AFP: Iranian exiles Wednesday rejected a US plan to relocate thousands of outlawed regime opponents from Iraq’s Camp Ashraf to another Iraqi site pending a transfer to nations willing to accept them.
BRUSSELS, July 27, 2011 (AFP) – Iranian exiles Wednesday rejected a US plan to relocate thousands of outlawed regime opponents from Iraq’s Camp Ashraf to another Iraqi site pending a transfer to nations willing to accept them.
The fate of the 30-year-old camp, located near the border with Iran and home to some 3,400 people, has been in the spotlight since an Iraqi security raid in April left 34 dead and scores injured, triggering sharp condemnation.
Speaking on behalf of its residents, the National Council of Resistance of Iran said Ashraf remained under threat from Iraqi troops, and called on UN assistance pending relocation of residents to third countries under a plan outlined by members of the European parliament.
“We ask the UN to establish a permanent monitoring team in Ashraf,” NCRI official Mohammad Mohaddesin said at a news conference.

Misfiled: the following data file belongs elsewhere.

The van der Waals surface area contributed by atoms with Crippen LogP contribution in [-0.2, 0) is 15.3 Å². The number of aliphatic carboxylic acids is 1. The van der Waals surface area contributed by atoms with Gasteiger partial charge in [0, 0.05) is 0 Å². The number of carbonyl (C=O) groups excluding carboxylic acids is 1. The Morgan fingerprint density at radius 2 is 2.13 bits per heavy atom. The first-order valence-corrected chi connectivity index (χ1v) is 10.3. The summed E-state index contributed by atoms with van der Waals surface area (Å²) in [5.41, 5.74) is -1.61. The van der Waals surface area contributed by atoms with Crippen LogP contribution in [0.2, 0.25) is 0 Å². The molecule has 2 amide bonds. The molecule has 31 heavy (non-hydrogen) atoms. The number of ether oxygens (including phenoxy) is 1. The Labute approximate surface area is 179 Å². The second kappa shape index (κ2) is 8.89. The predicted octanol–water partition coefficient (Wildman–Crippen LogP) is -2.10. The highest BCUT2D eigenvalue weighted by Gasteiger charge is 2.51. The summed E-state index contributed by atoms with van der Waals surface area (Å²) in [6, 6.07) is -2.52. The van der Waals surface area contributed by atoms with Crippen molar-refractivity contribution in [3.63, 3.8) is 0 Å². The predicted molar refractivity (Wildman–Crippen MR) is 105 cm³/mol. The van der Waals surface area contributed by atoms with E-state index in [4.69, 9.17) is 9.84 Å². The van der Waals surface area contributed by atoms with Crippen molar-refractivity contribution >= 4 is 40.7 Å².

“We ask all European Union countries and others to help and support the European parliament solution.”
Euro-MPs who travelled to Iraq after the April raid want residents of the camp, set up when Iraq and Iran were at war in the 1980s by the People’s Mujahedeen, to be resettled in Europe, Australia, Canada and the United States.
As US forces prepare to pull out of Iraq, and Tehran steps up pressure on Baghdad to hand over militants, Camp Ashraf has become a mounting problem.
US forces transferred security for the camp in January 2009 and last month Iraqi President Jalal Talabani said Iran and Iraq had formed a joint committee with the Red Cross to shut it down.
“The camp will be shut down by the end of this year,” Talabani said on the sidelines of a counter-terrorism summit in Tehran.
The International Committee of the Red Cross immediately denied it would play any role in the closure of Camp Ashraf.
Meanwhile US Ambassador Lawrence Butler has proposed relocating the residents within Iraq to avert all risk of new violence.
Mohaddesin, whose NCRI encompasses the Mujahedeen group, said the residents had outlined six options for their future, including remaining at the location but under protection by international law and the Geneva Convention.
In the case of a transfer elsewhere, Camp Ashraf residents wanted protection from US forces and a UN observer team, he added.